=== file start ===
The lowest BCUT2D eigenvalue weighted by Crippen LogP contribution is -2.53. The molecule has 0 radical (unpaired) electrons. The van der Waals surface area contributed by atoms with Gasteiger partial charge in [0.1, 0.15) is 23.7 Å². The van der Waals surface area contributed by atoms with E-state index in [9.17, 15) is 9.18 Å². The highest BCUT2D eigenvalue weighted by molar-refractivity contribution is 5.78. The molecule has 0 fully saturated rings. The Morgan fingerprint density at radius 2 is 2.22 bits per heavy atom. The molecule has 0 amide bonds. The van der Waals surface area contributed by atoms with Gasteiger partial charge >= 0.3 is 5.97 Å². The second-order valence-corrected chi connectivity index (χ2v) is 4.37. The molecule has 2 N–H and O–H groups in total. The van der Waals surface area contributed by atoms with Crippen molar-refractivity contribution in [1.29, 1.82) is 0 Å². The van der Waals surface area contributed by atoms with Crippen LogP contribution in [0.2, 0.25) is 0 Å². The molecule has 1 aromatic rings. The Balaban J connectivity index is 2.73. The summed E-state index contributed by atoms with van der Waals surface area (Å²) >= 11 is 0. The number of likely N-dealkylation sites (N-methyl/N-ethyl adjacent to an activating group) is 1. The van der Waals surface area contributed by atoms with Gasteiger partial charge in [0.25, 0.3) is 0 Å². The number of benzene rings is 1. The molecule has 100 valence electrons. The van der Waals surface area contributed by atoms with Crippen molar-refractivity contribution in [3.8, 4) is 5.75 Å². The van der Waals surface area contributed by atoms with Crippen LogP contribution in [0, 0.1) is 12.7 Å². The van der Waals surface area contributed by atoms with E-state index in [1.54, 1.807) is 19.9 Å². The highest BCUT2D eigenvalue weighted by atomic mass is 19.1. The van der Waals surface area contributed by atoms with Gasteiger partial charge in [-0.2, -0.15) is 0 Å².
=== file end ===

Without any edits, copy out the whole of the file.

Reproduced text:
The lowest BCUT2D eigenvalue weighted by Crippen LogP contribution is -2.53. The molecule has 0 radical (unpaired) electrons. The van der Waals surface area contributed by atoms with Gasteiger partial charge in [0.1, 0.15) is 23.7 Å². The van der Waals surface area contributed by atoms with E-state index in [9.17, 15) is 9.18 Å². The highest BCUT2D eigenvalue weighted by molar-refractivity contribution is 5.78. The molecule has 0 fully saturated rings. The Morgan fingerprint density at radius 2 is 2.22 bits per heavy atom. The molecule has 0 amide bonds. The van der Waals surface area contributed by atoms with Gasteiger partial charge >= 0.3 is 5.97 Å². The second-order valence-corrected chi connectivity index (χ2v) is 4.37. The molecule has 2 N–H and O–H groups in total. The van der Waals surface area contributed by atoms with Crippen molar-refractivity contribution in [1.29, 1.82) is 0 Å². The van der Waals surface area contributed by atoms with Crippen LogP contribution in [0.2, 0.25) is 0 Å². The molecule has 1 aromatic rings. The Balaban J connectivity index is 2.73. The summed E-state index contributed by atoms with van der Waals surface area (Å²) >= 11 is 0. The number of likely N-dealkylation sites (N-methyl/N-ethyl adjacent to an activating group) is 1. The van der Waals surface area contributed by atoms with Gasteiger partial charge in [0.25, 0.3) is 0 Å². The number of benzene rings is 1. The molecule has 100 valence electrons. The van der Waals surface area contributed by atoms with Crippen molar-refractivity contribution in [3.8, 4) is 5.75 Å². The van der Waals surface area contributed by atoms with Crippen LogP contribution in [0, 0.1) is 12.7 Å². The van der Waals surface area contributed by atoms with E-state index in [1.54, 1.807) is 19.9 Å². The highest BCUT2D eigenvalue weighted by atomic mass is 19.1. The van der Waals surface area contributed by atoms with Gasteiger partial charge in [-0.2, -0.15) is 0 Å².